But yeah, whilst I'd want to use something like that on bits like the bars 'tween the vents it's not really suitable for general hole-filling; it's too tough to sand down afterwards!

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Ok, another 3 hrs of sanding (Man! a whole day of sanding mostly to get the engine bells in shape!) and working my way up the grit papers. Some of the rough scratches are out. :(

One of the bells are quite soft, you can see it deform under my finger pressure just holding it for sanding. I hope this doesn't cause problems later on when I'm painting with flaking paint. As long as I'm gentle, I should be able to bend it back into shape before I start priming.

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I need to re-scribe all that great detail the captn' originally put in - that was lost due to the sanding. Some of the seams were so deep that when you sanded them smooth, the bell no longer had a round shape - so I had to feather the sanding on either side of the seam (which was a lot more difficult than it sounded with this wierd grey elasto-resin).

I used a pin-vise to re-drill some of the larger bolt holes. The hasegawa P.E. razor saw to re-etch the circumferential lines, and a sharp tweezer point to re-press in the tiny rivet details.

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There was a wierd crazing of the surface after I sanded it, it was like there were lots of tiny cracks - you can see it as white lines in the above photos. I've never seen anything like it, and was sure if they were indents or raised areas. Just to be doubly sure, I hand painted two coats of Mr. Surfacer 1000 over the all the sanded areas. Additionally, you'll notice that all the little fins at the end of the engine bells are also painted too because they all have some divit and hole in the middle of them aswell :angry: Not exactly smooth sailing, but after a days work, its done! I hope to sand down smooth the painted Mr. Surfacer (hoping that it should fill in any sanding or hairline cracks which I have missed) and they should be ready for a full coat of primer. You can see the bell on the right is by far darker than the rest - this is the soft one. In fact each bell seems to be of different hardness (varying by its grey colour, the lightest on the left is the hardest, with the darkest on the right being the softest)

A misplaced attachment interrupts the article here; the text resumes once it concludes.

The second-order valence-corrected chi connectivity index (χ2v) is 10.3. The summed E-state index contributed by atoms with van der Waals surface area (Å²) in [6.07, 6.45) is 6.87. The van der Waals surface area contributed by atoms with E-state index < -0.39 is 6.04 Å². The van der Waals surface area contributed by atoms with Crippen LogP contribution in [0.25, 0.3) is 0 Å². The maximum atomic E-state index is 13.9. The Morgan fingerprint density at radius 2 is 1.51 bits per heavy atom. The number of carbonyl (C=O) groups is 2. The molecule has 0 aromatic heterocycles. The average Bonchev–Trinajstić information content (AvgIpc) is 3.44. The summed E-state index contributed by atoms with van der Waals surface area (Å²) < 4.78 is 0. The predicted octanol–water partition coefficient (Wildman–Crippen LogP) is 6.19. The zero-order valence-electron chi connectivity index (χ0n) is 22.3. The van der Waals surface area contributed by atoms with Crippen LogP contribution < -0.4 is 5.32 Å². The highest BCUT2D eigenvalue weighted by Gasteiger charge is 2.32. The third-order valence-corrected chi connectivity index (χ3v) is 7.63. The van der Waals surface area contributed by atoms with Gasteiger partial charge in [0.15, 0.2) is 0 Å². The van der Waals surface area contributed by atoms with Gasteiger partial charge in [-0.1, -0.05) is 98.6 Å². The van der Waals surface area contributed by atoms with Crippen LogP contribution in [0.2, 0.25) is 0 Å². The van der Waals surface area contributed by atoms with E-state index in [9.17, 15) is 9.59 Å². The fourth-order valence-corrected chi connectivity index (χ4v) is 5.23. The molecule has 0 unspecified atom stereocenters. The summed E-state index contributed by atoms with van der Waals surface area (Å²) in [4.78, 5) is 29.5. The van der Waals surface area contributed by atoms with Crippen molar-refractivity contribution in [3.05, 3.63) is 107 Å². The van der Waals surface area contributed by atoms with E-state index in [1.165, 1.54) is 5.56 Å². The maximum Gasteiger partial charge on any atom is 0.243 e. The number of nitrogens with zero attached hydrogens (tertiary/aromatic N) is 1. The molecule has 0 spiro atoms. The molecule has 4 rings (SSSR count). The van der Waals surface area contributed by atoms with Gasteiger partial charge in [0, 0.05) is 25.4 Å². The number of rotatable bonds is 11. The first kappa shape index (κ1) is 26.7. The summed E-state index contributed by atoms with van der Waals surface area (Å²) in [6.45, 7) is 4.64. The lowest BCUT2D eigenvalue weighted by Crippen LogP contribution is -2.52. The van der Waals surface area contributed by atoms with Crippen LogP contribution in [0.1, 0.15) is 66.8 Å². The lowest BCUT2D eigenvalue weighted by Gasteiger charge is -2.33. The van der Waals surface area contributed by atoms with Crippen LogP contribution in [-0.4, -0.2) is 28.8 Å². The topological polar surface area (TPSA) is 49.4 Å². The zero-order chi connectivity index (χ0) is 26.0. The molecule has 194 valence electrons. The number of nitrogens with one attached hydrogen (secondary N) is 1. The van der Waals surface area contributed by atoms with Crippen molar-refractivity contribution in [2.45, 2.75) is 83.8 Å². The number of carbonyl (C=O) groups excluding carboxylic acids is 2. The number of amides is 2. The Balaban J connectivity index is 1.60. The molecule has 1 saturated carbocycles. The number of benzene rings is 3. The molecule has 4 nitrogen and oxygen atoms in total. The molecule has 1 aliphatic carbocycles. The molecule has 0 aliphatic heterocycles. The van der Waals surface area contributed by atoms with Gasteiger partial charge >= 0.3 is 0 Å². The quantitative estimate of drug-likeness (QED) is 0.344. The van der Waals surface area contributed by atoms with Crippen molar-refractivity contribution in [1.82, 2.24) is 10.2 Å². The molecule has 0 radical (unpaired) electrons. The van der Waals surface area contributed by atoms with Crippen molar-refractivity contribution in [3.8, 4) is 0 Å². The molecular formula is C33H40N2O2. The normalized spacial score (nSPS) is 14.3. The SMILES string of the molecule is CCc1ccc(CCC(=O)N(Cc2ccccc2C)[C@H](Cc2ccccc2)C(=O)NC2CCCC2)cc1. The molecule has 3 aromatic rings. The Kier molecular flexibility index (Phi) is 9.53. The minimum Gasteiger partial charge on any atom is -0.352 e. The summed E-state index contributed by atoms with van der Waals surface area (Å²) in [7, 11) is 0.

Not as far as I hoped to get today :( - the engine bells proved that there was still a lot more clean-up than originally thought. Thats it for tonight.

I hope to finish up and prime the bells tomorrow and start clean-up on the actual booster parts themselves, with the 3-slots detail taking priority. I think I might cover them in a metal mesh, and build some kind of engine detail that can be seen though them.

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Edited by wm cheng
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I have been inspired to restart my booster project after seeing WM in action. He has also asked that I post in here as we complete our parralell projects.

So here is my version as of (quite) a few months ago:

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As you can see my cast is no where near as bad as WM's.

More posts in a few days when I make some progress.

Berttt

Edited by Berttt
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One of the bells are quite soft, you can see it deform under my finger pressure just holding it for sanding.  I hope this doesn't cause problems later on when I'm painting with flaking paint.  As long as I'm gentle, I should be able to bend it back into shape before I start priming.

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OMG, looks like soft vinyl, did you try to ask for a replacement?

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It kinda sounds and looks like the resin for the bells wasn't mixed thoroughly or with proper ratios. That would be one way to explain the haphazard hardness of the final casting.

** spelling edit **

Edited by Mule
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Ok, another 3 hrs of sanding (Man! a whole day of sanding mostly to get the engine bells in shape!) and working my way up the grit papers.  Some of the rough scratches are out. :(

One of the bells are quite soft, you can see it deform under my finger pressure just holding it for sanding.  I hope this doesn't cause problems later on when I'm painting with flaking paint.  As long as I'm gentle, I should be able to bend it back into shape before I start priming.

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Would they still retain their original shape over time? Or are you plannig to reinforce them somehow?

I think replacements would be a better and more suitable solution.

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That's assuming replacements are even possible.  The molds are probably long gone and there's no way to do a new one.